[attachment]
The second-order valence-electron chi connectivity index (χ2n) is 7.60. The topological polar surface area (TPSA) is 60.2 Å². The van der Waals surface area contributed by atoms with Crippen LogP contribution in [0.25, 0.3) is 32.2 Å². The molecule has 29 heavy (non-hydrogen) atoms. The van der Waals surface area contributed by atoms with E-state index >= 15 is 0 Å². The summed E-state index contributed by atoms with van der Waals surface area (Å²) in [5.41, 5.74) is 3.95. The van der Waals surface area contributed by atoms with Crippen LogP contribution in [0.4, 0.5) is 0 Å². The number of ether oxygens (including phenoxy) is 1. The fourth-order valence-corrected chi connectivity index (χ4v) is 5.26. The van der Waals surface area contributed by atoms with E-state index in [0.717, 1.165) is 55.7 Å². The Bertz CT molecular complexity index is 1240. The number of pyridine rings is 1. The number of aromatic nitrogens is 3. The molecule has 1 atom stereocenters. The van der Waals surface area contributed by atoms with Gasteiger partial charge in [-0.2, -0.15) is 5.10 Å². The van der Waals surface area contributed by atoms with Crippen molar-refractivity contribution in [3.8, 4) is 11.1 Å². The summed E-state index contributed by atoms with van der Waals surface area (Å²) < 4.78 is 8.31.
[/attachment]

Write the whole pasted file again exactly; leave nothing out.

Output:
The second-order valence-electron chi connectivity index (χ2n) is 7.60. The topological polar surface area (TPSA) is 60.2 Å². The van der Waals surface area contributed by atoms with Crippen LogP contribution in [0.25, 0.3) is 32.2 Å². The molecule has 29 heavy (non-hydrogen) atoms. The van der Waals surface area contributed by atoms with E-state index >= 15 is 0 Å². The summed E-state index contributed by atoms with van der Waals surface area (Å²) in [5.41, 5.74) is 3.95. The van der Waals surface area contributed by atoms with Crippen LogP contribution in [0.4, 0.5) is 0 Å². The number of ether oxygens (including phenoxy) is 1. The fourth-order valence-corrected chi connectivity index (χ4v) is 5.26. The van der Waals surface area contributed by atoms with E-state index in [0.717, 1.165) is 55.7 Å². The Bertz CT molecular complexity index is 1240. The number of pyridine rings is 1. The number of aromatic nitrogens is 3. The molecule has 1 atom stereocenters. The van der Waals surface area contributed by atoms with Gasteiger partial charge in [-0.2, -0.15) is 5.10 Å². The van der Waals surface area contributed by atoms with Crippen molar-refractivity contribution in [3.8, 4) is 11.1 Å². The summed E-state index contributed by atoms with van der Waals surface area (Å²) < 4.78 is 8.31.